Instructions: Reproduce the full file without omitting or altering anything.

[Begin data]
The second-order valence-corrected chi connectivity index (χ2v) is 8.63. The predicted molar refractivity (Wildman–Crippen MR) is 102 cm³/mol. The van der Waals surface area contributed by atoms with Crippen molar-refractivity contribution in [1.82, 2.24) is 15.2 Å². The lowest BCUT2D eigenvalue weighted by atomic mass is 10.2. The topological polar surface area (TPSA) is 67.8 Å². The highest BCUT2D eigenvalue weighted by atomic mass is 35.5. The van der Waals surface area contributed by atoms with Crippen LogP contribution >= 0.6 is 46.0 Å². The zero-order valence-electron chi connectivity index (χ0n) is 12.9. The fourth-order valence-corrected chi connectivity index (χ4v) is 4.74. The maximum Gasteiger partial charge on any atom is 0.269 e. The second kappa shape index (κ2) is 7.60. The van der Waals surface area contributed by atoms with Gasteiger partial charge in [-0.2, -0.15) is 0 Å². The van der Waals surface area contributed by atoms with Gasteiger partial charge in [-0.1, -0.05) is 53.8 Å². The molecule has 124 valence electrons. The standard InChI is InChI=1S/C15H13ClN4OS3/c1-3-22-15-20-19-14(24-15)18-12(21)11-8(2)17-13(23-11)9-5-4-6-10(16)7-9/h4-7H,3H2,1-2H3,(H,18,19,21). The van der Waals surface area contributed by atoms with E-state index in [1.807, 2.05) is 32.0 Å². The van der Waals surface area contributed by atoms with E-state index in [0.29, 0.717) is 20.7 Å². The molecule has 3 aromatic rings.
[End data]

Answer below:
The second-order valence-corrected chi connectivity index (χ2v) is 8.63. The predicted molar refractivity (Wildman–Crippen MR) is 102 cm³/mol. The van der Waals surface area contributed by atoms with Crippen molar-refractivity contribution in [1.82, 2.24) is 15.2 Å². The lowest BCUT2D eigenvalue weighted by atomic mass is 10.2. The topological polar surface area (TPSA) is 67.8 Å². The highest BCUT2D eigenvalue weighted by atomic mass is 35.5. The van der Waals surface area contributed by atoms with Crippen LogP contribution >= 0.6 is 46.0 Å². The zero-order valence-electron chi connectivity index (χ0n) is 12.9. The fourth-order valence-corrected chi connectivity index (χ4v) is 4.74. The maximum Gasteiger partial charge on any atom is 0.269 e. The second kappa shape index (κ2) is 7.60. The van der Waals surface area contributed by atoms with Gasteiger partial charge in [-0.2, -0.15) is 0 Å². The van der Waals surface area contributed by atoms with Gasteiger partial charge in [-0.1, -0.05) is 53.8 Å². The molecule has 124 valence electrons. The standard InChI is InChI=1S/C15H13ClN4OS3/c1-3-22-15-20-19-14(24-15)18-12(21)11-8(2)17-13(23-11)9-5-4-6-10(16)7-9/h4-7H,3H2,1-2H3,(H,18,19,21). The van der Waals surface area contributed by atoms with E-state index in [1.807, 2.05) is 32.0 Å². The van der Waals surface area contributed by atoms with E-state index in [0.29, 0.717) is 20.7 Å². The molecule has 3 aromatic rings.